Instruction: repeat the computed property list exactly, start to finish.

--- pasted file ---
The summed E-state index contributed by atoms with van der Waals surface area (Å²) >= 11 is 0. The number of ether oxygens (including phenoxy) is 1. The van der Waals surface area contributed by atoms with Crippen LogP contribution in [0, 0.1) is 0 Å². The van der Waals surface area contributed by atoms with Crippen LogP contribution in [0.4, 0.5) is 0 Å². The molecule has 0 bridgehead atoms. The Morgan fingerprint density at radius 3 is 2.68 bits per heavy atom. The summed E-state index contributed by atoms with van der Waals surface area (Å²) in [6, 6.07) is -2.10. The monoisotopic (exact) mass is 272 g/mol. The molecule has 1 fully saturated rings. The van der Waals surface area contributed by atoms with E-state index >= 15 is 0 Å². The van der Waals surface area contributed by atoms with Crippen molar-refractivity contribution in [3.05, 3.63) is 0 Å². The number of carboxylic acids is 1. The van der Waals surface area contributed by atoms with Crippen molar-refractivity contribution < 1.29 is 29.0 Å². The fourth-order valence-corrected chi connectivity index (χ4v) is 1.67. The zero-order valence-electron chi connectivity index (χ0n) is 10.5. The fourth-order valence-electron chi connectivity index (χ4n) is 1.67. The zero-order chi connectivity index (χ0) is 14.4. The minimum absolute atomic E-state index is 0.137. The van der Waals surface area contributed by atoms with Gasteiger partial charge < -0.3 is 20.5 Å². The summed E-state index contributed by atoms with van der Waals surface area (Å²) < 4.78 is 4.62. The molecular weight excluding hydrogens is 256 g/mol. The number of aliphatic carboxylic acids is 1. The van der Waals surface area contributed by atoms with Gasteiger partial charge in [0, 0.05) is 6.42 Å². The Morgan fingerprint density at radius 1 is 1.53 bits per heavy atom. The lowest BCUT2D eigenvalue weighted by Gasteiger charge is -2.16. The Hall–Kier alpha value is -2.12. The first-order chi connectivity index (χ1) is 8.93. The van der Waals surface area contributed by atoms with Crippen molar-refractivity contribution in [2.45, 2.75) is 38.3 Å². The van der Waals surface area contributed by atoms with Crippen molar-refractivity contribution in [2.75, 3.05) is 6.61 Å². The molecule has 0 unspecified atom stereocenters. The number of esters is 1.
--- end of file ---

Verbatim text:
The summed E-state index contributed by atoms with van der Waals surface area (Å²) >= 11 is 0. The number of ether oxygens (including phenoxy) is 1. The van der Waals surface area contributed by atoms with Crippen LogP contribution in [0, 0.1) is 0 Å². The van der Waals surface area contributed by atoms with Crippen LogP contribution in [0.4, 0.5) is 0 Å². The molecule has 0 bridgehead atoms. The Morgan fingerprint density at radius 3 is 2.68 bits per heavy atom. The summed E-state index contributed by atoms with van der Waals surface area (Å²) in [6, 6.07) is -2.10. The monoisotopic (exact) mass is 272 g/mol. The molecule has 1 fully saturated rings. The van der Waals surface area contributed by atoms with E-state index >= 15 is 0 Å². The van der Waals surface area contributed by atoms with Crippen molar-refractivity contribution in [3.05, 3.63) is 0 Å². The number of carboxylic acids is 1. The van der Waals surface area contributed by atoms with Crippen molar-refractivity contribution < 1.29 is 29.0 Å². The fourth-order valence-corrected chi connectivity index (χ4v) is 1.67. The zero-order valence-electron chi connectivity index (χ0n) is 10.5. The fourth-order valence-electron chi connectivity index (χ4n) is 1.67. The zero-order chi connectivity index (χ0) is 14.4. The minimum absolute atomic E-state index is 0.137. The van der Waals surface area contributed by atoms with Gasteiger partial charge < -0.3 is 20.5 Å². The summed E-state index contributed by atoms with van der Waals surface area (Å²) < 4.78 is 4.62. The molecular weight excluding hydrogens is 256 g/mol. The number of aliphatic carboxylic acids is 1. The van der Waals surface area contributed by atoms with Gasteiger partial charge in [0, 0.05) is 6.42 Å². The Morgan fingerprint density at radius 1 is 1.53 bits per heavy atom. The lowest BCUT2D eigenvalue weighted by Gasteiger charge is -2.16. The Hall–Kier alpha value is -2.12. The first-order chi connectivity index (χ1) is 8.93. The van der Waals surface area contributed by atoms with Crippen molar-refractivity contribution in [2.45, 2.75) is 38.3 Å². The van der Waals surface area contributed by atoms with Crippen molar-refractivity contribution in [2.75, 3.05) is 6.61 Å². The molecule has 0 unspecified atom stereocenters. The number of esters is 1.